I am excited! This is my very first visit to Zion National Park in southern Utah. Taking the shuttle bus into Zion Canyon, the only option from mid March to late November, we’ll get off at the Grotto picnic area. From there we cross the bridge over the Virgin River and begin the hike to Angel’s Landing. One of the most famous hikes in the national park system and one of the very best short hikes in all North America, how can we not give it a go? This is the most popular hike in Zion, but many people turn back before going half way. You know me. Lung issues make elevation gains a real struggle plus I’m afraid of heights–remind me again why I’m visiting canyons? Well, why not!
I already know I cannot walk the last half mile to the top of Angel’s Landing since it requires pulling yourself along chains, using both hands for safety, then walking on a rock trail, sometimes only 3-feet wide, with 1,000 foot drops on each side. Totally not an option for me! My challenge is to make it up 1,080 feet to Scout Outlook. However, Plan B is going as far as I can without being scared to death by narrow trails along cliff edges. Always good to have a Plan B. So let’s get going. It is 7am, temperature in the mid 50’s, and the sun is beginning to hit the mountain tops. A beautiful morning to challenge that fear of heights!
The trail starts heading up right away. Then again, when you begin every hike in the bottom of the canyon, there is only one way to go–UP. This entire trail is paved until it becomes natural rock. It is so pleasant to walk along the river, listening to the babbling water with birds in the trees. That’s the beauty of getting out early.
The mountain to our left is Cathedral Mountain. What a beautiful display of the Jurassic Navajo sandstone, light colored at top but darker lower down. The sandstone sits atop the Kayenta Formation, the slope at the base of the valley floor, made up of both siltstone and sandstone. Since siltstone is weaker than sandstone, the lower parts of the mountains erode over time and destabilize the rock above. Eventually gravity takes over and sections of rock weaken, break off, and tumble down. Small rock falls are not unusual in Zion, but the good news is no one has ever been killed by rock falls in Zion.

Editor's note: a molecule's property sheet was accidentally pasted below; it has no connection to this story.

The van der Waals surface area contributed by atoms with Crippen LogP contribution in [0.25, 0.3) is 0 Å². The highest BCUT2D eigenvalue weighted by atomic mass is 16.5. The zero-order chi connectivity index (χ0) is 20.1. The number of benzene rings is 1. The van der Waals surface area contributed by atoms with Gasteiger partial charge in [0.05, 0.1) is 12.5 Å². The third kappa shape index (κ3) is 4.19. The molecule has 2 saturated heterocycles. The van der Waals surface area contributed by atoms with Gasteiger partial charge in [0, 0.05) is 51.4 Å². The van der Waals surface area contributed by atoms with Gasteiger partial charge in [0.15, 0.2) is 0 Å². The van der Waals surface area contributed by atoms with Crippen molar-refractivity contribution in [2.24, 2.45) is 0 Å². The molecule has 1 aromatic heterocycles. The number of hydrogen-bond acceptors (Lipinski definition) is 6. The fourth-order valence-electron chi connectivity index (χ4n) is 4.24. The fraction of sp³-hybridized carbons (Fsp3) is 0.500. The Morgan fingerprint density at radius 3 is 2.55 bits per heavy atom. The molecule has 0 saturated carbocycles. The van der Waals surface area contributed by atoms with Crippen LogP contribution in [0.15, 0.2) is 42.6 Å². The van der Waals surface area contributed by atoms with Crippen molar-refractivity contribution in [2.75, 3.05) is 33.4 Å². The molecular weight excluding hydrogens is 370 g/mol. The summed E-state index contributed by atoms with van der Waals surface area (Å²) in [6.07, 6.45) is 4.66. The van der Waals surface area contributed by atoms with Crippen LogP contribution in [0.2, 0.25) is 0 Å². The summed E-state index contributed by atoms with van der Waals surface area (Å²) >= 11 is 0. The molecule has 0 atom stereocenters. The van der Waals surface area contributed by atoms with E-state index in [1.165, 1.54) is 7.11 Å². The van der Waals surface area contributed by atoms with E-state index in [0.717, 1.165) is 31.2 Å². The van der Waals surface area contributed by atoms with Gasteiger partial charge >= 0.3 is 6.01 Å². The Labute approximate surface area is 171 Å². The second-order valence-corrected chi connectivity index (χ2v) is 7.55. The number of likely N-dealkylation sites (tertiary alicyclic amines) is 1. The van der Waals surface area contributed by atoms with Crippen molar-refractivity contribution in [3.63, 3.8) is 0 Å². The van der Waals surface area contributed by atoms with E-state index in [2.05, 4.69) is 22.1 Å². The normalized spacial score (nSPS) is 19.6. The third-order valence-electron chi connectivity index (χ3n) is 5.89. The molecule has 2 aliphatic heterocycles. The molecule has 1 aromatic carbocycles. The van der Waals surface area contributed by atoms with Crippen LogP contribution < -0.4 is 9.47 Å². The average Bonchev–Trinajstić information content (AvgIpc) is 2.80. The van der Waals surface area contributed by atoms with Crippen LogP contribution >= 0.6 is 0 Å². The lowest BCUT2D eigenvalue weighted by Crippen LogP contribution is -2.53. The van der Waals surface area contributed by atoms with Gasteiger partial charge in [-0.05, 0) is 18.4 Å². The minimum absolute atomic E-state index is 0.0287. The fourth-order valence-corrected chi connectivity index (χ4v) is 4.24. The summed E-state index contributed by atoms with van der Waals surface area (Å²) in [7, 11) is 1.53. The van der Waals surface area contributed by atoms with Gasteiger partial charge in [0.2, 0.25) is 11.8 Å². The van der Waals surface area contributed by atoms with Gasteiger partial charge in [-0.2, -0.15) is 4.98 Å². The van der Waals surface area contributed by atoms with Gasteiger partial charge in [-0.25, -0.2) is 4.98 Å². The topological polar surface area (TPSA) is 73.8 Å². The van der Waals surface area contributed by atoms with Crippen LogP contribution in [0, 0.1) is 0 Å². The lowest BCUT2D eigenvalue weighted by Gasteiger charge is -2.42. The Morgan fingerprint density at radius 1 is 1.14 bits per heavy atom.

Right along the trail is this beautiful Pale Evening Primrose (Oenothera pallida). Being so early in the growing season the flowers are blooming close to the ground rather than on three foot stems common in summer. The flower is about three inches across, and as it matures it will become pinkish. Such an unexpected beauty.
As we round a corner we get a gorgeous view of Angel’s Landing to the left. Cable Mountain is on the right and the small formation in the middle, lit across its top by the sun, is The Organ. Of course small is relative. See the shuttle bus right center?
Off to our right is this cairn. Usually used as a trail marker, it sure isn’t necessary on this trial. Then again I know plenty of people who simply enjoy piling rocks on top of each other more as works of art. I like this one. See that last small stone balanced on top? Great.
Further along the trail is another view of Cathedral Mountain. Such interesting formations at the very top.
Such fascinating sandstone structures.
I have never seen this flower in my northern home, but in the desert they are plentiful. Snowball Sand Verbena (Abronia fragrans). We are lucky to be out so early in the morning since these flowers open in the evening and close in the morning. Yes, they are relatives to our garden variety Four O’Clocks which have that same habit of enjoying soft light.
As we head uphill a bit further, we have a wonderful view of The Great White Throne, often seen as a symbol of Zion National Park. It sits 2,350 feet above the canyon floor.
Wow, we are right next to the Cathedral Mountain which means we will begin the steep part of the lower trail.
We are coming up on Walter’s Wiggles, as series of 21 short switchbacks that take you up just over 800 feet. As we approach the Wiggles, you can see people at the bottom left and stone walls that form the edges of the switchbacks up to the right corner. Can you see people and stone walls in the red circles?
The Wiggles were named after Walter Ruesch, the first superintendent for Zion. He planned then constructed the switchbacks in 1926 with no engineering knowledge or training. It was the construction crew that named the switchbacks after Walter Ruesch and the name stuck.